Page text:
Young Black America Says Their Voices Are Not Being Heard In Gerontocracy

The U.S. political scene is not one filled with young, fresh-minded politicians but rather veterans who have been playing the political game for decades. And the current political landscape is laving many young Black voters underrepresented and that their voices are going unheard in the U.S. gerontocracy.

A gerontocracy is a a state, society, or group governed by old people.

And the leaders in the U.S. could be considered old.

President Joe Biden is 79 and Speaker of the House Nancy Pelosi is 82 years old. The median age of the current roster of senators is 64.3 years, and in Congress it’s 58.4 years. Not many millennials (people born between 1981 and 1996) in sight and Gen Z (people born between 1997 and 2012) politicians are practically non-existent.

In the Congressional Black Caucus, about 40 percent of the caucus is 70 or older. Nearly two-thirds of the group’s members are 60 or older, according to Business Insider. And once someone is elected, they tend to try and stay in office instead of allowing new blood to enter. Nineteen of the 58 members of the Black Caucus have been in Congress for at least 15 years. Twelve have been in for more than 20 years. Eleanor Holmes Norton, the delegate from Washington, DC, and Maxine Waters in their 31st year and Jim Clyburn of South Carolina and four others in their 29th year.

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Thirty-five, or 60% of the members are 60 or older. Those older than 70 account for 40% of the caucus. Five are in their 80s.

One of the draws of Barack Obama when he was first running for president was his younger age, which attracted younger voters like college students. Obama was 47 when he was inaugurated on January 20, 2009.

Because of this lack of generational representation, younger Black people fear their perspective is missing in a U.S. gerontocracy.

Meanwhile, in 2019, the median age of Black people in the U.S. was 32, compared with the overall median age in the U.S. of 38, according to Pew Research Center. About three in 10 Black Americans were under 20, while about one in 10 were 65 or older, pointing to the shorter life expectancy of Black people in the U.S.

In the Black community, it is often taught to look up to elders. But young Black voters are not connecting to the older Black politician– and they seem to be more and more impatient that their concerns are not addressed by the people who represent them.

“It’s a community where you defer to your elders without question,” Nicholas Gaffney, the director of the Center for African American Studies at the University of South Carolina Upstate, told Business Insider. “So I think that’s just a cultural norm within the Black family that shapes the Black experience and other aspects of life as well, including politics.”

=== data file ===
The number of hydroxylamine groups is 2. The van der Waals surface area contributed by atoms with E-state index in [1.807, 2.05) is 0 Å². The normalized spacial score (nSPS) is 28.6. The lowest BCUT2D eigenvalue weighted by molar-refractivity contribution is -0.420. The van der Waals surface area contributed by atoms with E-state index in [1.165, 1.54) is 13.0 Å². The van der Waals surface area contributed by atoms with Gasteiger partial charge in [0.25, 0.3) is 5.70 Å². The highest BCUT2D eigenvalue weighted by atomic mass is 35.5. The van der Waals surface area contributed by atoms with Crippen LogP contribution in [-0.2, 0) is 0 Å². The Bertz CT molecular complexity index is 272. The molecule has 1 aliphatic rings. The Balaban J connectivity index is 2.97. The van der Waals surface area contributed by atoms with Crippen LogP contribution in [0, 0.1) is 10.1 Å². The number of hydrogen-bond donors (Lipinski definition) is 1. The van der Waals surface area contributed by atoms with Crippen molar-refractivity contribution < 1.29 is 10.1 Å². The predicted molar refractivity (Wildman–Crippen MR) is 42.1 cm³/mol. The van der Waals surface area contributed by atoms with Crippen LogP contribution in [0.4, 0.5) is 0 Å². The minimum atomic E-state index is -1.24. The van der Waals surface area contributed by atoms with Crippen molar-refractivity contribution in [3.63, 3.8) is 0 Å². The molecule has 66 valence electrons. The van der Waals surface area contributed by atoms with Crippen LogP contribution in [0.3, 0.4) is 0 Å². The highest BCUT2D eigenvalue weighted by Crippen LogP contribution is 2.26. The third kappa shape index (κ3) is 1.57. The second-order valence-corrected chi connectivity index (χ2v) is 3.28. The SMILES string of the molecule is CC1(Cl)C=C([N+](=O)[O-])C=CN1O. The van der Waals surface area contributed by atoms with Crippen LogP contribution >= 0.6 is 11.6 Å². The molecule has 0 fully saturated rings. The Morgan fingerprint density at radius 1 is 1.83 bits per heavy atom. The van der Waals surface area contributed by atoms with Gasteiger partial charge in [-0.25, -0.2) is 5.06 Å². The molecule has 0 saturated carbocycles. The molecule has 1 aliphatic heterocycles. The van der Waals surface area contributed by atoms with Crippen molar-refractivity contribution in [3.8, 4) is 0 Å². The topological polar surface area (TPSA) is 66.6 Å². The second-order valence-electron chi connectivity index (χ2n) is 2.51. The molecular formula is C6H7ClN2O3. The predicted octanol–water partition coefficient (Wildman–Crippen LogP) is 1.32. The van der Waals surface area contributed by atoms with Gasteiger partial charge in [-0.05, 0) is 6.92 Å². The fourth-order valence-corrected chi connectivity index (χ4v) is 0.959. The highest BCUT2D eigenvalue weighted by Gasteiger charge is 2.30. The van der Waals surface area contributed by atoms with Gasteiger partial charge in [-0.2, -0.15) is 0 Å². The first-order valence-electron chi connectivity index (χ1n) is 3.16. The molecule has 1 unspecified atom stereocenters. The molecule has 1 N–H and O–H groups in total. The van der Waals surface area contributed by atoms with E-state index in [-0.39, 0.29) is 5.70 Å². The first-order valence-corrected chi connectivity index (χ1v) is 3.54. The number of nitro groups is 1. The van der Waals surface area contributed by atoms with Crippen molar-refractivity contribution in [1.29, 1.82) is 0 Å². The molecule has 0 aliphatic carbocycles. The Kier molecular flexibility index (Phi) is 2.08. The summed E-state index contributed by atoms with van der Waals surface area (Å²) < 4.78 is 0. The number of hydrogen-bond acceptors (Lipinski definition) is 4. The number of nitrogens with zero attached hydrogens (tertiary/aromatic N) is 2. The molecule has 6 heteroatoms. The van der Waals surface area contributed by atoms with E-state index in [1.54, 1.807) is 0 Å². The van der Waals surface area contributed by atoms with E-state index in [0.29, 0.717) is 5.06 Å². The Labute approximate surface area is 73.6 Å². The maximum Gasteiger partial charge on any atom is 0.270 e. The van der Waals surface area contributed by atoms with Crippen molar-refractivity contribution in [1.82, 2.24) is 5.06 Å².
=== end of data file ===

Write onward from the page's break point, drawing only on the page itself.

Younger people fear their perspective is missing in that mix. They’re growing impatient.

“When you have a body that overwhelmingly skews old or overwhelmingly skews white, then you’re missing out on those experiences,” said Maxwell Alejandro Frost, who’s expected to become the first Gen Zer in Congress.

A majority of Black people surveyed in a Morning Consult/Insider poll — 66 percent — said they thought there should be age limits for members of Congress, found a Morning Consult/Insider poll . And, 75 percent said they supported term limits for lawmakers. That was about 9 percentage points lower than the percentage of adults overall who said they supported term limits for lawmakers (about 84 percent).

There has been some young Congressional Black Congress entries lately–Reps. Joe Neguse, Lauren Underwood, Ritchie Torres, Ilhan Omar, and Mondaire Jones are all in their 30s. Torres and Jones are the first out gay Black men in Congress.

“The gatekeeping is real,” Nadia Brown, of Georgetown, told Business Insider. And it’s not just “wait your turn,” she added — sometimes there’s nasty backlash and whisper campaigns that “prohibit people who haven’t played the game from getting in.”

Sen. Dianne Feinstein, D-Calif., speaks with a reporter on Capitol Hill, Feb. 5, 2019. (AP Photo/Alex Brandon) / Sen. Chuck Schumer of New York speaks before the Senate Judiciary Committee on Capitol Hill, May 9, 2013. (AP Photo/J. Scott Applewhite) / House Speaker Nancy Pelosi of Calif., speaks at a news conference on Capitol Hill, March 31, 2022. (AP Photo/Mariam Zuhaib) / Photo: President Joe Biden speaks at Business Roundtable meeting, March 21, 2022. (AP Photo/Patrick Semansky)

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